After years of repression, Ethiopia’s media is free — and fanning the flames of ethnic tension

ADDIS ABABA, Ethi­o­pia —
From a collection of modest offices in a half-empty high rise, one of
Ethiopia’s most prominent journalists publishes his weekly paper with a
staff of just four.

The country has imprisoned
U.S.-educated Eskinder Nega multiple times, most recently for six years.
But under Prime Minister Abiy Ahmed’s government, he and some dozen
other jailed journalists have been released and are free to write.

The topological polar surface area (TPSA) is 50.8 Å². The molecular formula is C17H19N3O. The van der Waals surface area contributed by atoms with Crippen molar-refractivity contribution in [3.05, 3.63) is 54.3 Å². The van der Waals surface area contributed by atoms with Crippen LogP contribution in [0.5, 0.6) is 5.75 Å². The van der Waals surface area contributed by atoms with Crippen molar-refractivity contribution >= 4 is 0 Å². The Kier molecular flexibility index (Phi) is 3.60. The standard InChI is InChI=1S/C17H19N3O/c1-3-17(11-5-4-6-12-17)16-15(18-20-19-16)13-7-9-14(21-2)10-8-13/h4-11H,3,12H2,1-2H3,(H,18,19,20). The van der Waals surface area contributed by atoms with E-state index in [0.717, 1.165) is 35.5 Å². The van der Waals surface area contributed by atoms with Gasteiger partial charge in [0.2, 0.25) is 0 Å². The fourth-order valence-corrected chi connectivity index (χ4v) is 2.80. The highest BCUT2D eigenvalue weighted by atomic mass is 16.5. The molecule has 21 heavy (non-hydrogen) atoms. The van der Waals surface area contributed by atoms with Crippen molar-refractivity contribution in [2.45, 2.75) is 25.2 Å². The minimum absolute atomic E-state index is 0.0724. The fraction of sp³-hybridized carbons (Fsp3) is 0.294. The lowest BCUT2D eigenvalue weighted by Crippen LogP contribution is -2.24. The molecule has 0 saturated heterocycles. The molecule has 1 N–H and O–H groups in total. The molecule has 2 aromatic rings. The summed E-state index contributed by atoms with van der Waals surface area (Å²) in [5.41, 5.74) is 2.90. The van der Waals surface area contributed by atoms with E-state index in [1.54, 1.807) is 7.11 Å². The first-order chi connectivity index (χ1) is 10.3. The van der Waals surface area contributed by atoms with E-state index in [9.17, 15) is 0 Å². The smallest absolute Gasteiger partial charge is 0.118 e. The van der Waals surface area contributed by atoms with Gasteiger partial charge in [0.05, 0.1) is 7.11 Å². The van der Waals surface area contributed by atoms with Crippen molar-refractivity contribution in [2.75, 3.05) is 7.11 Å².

His new weekly Ethiopis takes a strident tone, especially against the city administration and activists from Ethiopia’s Oromo ethnic group, newly empowered by their fellow Oromo, Abiy. He sees his paper and his activism as part of his long struggle for democracy.Others see it as a danger to Ethiopia’s delicate political state and as part of a wave of news outlets that are taking sides and worsening tensions in the country’s many conflicts.

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